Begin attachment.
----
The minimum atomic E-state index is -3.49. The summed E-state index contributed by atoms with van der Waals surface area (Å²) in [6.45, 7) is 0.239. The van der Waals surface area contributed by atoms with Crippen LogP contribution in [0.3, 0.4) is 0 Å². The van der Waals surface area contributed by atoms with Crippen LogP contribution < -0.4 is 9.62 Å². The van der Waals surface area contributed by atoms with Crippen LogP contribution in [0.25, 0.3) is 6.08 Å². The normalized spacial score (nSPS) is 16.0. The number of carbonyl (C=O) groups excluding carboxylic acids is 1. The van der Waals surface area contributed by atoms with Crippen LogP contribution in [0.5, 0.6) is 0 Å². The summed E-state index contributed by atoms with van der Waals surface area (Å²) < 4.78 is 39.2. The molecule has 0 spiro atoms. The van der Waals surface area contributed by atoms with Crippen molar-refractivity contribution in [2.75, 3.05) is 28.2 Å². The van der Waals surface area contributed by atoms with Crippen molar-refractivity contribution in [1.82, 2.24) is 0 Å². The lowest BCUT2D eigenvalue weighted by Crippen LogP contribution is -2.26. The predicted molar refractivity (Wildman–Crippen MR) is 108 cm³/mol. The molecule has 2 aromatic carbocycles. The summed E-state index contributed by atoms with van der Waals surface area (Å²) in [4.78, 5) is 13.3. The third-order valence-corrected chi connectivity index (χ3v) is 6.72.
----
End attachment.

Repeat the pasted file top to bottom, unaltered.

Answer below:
The minimum atomic E-state index is -3.49. The summed E-state index contributed by atoms with van der Waals surface area (Å²) in [6.45, 7) is 0.239. The van der Waals surface area contributed by atoms with Crippen LogP contribution in [0.3, 0.4) is 0 Å². The van der Waals surface area contributed by atoms with Crippen LogP contribution < -0.4 is 9.62 Å². The van der Waals surface area contributed by atoms with Crippen LogP contribution in [0.25, 0.3) is 6.08 Å². The normalized spacial score (nSPS) is 16.0. The number of carbonyl (C=O) groups excluding carboxylic acids is 1. The van der Waals surface area contributed by atoms with Crippen LogP contribution in [0.5, 0.6) is 0 Å². The summed E-state index contributed by atoms with van der Waals surface area (Å²) < 4.78 is 39.2. The molecule has 0 spiro atoms. The van der Waals surface area contributed by atoms with Crippen molar-refractivity contribution in [2.75, 3.05) is 28.2 Å². The van der Waals surface area contributed by atoms with Crippen molar-refractivity contribution in [1.82, 2.24) is 0 Å². The lowest BCUT2D eigenvalue weighted by Crippen LogP contribution is -2.26. The predicted molar refractivity (Wildman–Crippen MR) is 108 cm³/mol. The molecule has 2 aromatic carbocycles. The summed E-state index contributed by atoms with van der Waals surface area (Å²) in [4.78, 5) is 13.3. The third-order valence-corrected chi connectivity index (χ3v) is 6.72.